At the start of the pandemic there were 700 workers but as the work dried up as a result of the virtual closure of the aerospace industry another 150 workers were given redundancy. Then the company asked for more. The reps and members explored a shorter working week, diversification and a ‘just transition’ out of defence industries, referring back to the Lucas Plan of the 70s and the company seemed to be interested. Some links were made with government.

But then Rolls Royce announced another 50 redundancies and the transfer of production to Singapore. It was the last straw. It seemed as if the press knew before the workforce, who felt betrayed. The belief is that all the talk of re-tooling and diversification had been lip service only.

Unite at Barnoldswick has never accepted compulsory redundancies. They have a healthy strike fund and have balloted the whole workforce for strike action, which begins with 3 weeks of action by key departments. Then the final work inspectors come out on November 18th until Christmas Eve, with a level of support from the Unite strike fund.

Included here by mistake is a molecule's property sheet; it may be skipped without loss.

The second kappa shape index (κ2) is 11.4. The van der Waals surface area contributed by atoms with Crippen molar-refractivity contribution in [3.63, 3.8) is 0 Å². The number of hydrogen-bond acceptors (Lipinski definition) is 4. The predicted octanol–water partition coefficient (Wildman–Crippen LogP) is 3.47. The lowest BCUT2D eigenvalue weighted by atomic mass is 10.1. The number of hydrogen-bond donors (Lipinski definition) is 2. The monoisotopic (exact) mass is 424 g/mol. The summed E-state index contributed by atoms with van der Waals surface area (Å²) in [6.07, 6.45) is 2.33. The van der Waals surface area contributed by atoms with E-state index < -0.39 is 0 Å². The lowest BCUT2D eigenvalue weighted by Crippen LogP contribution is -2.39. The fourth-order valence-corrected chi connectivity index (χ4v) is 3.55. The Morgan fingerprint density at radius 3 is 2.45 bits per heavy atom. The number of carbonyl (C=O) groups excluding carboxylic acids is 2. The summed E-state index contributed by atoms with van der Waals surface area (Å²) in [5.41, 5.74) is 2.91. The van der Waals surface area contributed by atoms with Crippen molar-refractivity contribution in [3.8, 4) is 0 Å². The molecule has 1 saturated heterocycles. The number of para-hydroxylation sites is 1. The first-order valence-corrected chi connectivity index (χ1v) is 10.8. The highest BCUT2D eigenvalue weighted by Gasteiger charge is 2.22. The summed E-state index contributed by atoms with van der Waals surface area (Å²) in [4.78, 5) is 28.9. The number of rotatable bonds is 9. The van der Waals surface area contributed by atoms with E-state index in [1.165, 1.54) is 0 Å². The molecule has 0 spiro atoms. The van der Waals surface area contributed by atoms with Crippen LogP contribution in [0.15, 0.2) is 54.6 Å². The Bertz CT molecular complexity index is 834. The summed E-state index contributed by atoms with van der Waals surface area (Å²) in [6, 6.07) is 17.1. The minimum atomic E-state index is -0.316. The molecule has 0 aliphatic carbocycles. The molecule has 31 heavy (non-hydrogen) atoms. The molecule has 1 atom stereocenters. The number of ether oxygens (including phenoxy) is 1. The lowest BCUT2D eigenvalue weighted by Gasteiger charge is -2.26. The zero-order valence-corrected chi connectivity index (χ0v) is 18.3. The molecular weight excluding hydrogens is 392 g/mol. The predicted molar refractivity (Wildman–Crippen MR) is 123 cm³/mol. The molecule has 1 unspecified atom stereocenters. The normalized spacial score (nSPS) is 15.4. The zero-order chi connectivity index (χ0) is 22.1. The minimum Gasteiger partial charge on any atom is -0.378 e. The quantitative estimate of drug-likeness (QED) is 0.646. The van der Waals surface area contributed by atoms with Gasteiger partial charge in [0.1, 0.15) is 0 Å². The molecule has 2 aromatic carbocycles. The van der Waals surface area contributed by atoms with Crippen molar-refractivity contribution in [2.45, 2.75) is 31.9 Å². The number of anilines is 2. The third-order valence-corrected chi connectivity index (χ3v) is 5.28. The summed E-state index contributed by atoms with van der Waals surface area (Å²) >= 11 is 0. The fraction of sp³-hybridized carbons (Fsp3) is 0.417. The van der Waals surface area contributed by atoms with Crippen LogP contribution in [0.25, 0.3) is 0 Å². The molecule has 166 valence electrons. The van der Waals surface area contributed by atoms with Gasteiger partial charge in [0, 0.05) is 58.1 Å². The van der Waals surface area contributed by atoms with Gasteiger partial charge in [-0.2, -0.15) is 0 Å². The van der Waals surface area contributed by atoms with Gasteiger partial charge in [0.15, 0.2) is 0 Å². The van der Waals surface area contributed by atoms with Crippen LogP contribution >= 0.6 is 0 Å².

Rolls Royce have had over £2 billion of government backed loans, hundreds of millions in furlough payments and yet they paid no UK corporation tax last year, and there is no accountability to their workers or wider society.  Public ownership of the company now would protect jobs and could support diversification.  Rolls Royce were nationalised – by a Tory government at that – in 1971 and remained in public hands till 1987. Instead of which they are being allowed by the government to up sticks and off-shore the work.

The workers have other ideas however.

All Unite members and trade unionists should support this action which has gone beyond pleas and hand wringing, to determined strike action. Send messages of support, or short videos to Ross Quinn, Preston Unite office, PR2 2YP or

Andy Ford, Warrington Trades Council